August 21, 2009 – Friday
Category: Travel and Places
We (Gina, Justin and me) arrived three hours late in Manila via Singapore on SIA on Sunday 28th (missed the connecting flight in Singapore due to the nose wheel on the Airbus 380 from London being replaced but SIA were very efficient at transferring everyone to later flights, the benefit of booking all the way through with one airline) and checked into the Manila Hotel for two nights so I could complete the immigration registration process. First thing on the Monday morning we visited the Bureau of Quarantine which is only one block from the hotel. The results of the many medical tests performed before I was granted my 13A non-quota Immigration visa by the Consultate in London, including a large chest X-Ray, were all reviewed again. Thankfully no issues so within an hour the relevant papers had been stamped and signed and we moved on to the Bureau of Immigration. Here I had to complete more forms, have my fingerprints taken with ink and scanned, photo taken, and finally receipt issued for collection of the Alien Certificate of Registration (ACR) I-Card (smart card).
A process of moving from one window to another and avoiding any so-called "fixers" although we saw none that day. Justin of course gets immediate Philippine citizenship by birthright and when he is older will need to complete a process if he wants to retain both his Philippine and British nationality. For now he is oblivious of such things.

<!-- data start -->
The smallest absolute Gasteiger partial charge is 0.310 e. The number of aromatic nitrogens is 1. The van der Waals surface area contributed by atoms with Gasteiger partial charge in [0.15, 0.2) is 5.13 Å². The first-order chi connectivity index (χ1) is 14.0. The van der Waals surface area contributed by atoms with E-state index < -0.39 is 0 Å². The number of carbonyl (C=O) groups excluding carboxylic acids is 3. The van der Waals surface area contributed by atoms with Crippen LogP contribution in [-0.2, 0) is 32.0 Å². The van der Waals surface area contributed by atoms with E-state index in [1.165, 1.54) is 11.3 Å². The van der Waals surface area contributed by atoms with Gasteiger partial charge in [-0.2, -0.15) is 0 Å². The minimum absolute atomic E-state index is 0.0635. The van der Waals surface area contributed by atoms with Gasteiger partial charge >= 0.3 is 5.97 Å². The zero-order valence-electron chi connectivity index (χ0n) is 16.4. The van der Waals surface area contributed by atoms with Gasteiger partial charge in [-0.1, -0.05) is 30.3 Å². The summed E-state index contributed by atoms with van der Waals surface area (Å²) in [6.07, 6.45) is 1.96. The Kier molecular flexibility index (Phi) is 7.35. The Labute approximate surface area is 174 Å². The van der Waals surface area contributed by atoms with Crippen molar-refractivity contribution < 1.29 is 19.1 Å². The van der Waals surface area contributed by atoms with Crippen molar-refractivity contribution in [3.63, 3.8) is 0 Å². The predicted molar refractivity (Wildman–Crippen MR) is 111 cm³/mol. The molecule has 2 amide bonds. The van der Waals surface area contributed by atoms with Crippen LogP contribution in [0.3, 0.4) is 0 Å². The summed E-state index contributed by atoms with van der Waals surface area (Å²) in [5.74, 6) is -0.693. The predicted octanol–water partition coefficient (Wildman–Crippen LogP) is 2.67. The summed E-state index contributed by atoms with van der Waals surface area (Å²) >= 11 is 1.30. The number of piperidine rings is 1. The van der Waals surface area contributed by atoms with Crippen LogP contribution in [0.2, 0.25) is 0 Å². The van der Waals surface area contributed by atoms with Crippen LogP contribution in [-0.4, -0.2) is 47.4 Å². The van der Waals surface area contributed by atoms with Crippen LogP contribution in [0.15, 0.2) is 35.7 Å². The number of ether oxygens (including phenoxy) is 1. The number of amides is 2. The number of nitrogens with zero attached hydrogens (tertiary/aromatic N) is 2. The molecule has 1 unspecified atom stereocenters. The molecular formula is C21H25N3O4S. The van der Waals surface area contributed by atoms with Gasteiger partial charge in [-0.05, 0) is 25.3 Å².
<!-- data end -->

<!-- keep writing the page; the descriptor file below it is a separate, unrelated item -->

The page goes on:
So on Tuesday we were free to visit a construction company Northon Construction & Management, regarding building our permanent home on land Gina has purchased in the barangay of Patul, on the outskirts of Santiago City. It took a while for the taxi to locate the office which was tucked away in a small business centre off a busy main street. We were impressed by the process they use to manage a range of building projects for a number of foreign customers who want homes built to their design in the Philippines. Northcon favour a concrete and steel construction process (derived from the USA) which, while more expensive than the popular hollow block method used throughout the Philippines, makes construction much faster and is far stronger than hollow block. Bearing in mind we are on the ring of fire where both volcanic eruptions and earthquakes occur using the best materials would seem a good idea. Anyway, we went through how they manage the project starting with a visit to provide their initial assessment report which covers everything from the permits required to the availability of labour and materials. As a reference we made contact with one of their customers, a Dutch couple, for whom they are presently completing a residence in Cebu. Their feedback was very positive.
On Wednesday morning we set off for Santiago City in brother-in-law Resty’s minibus with two relief drivers for the normally 8 hour journey. In fact it took 12 hours due to the large amount of road repair being done to the mountain roads. So it was nearly 11pm by the time we arrived at Santiago City, having stopped for both lunch and dinner on the way. We went straight to the house we are renting and collapsed. Apart from a double bed and a plastic table and chairs there was no furniture. But we could see immediately that the house was ideal for storing the entire contents of our 40ft container when it arrived from the UK.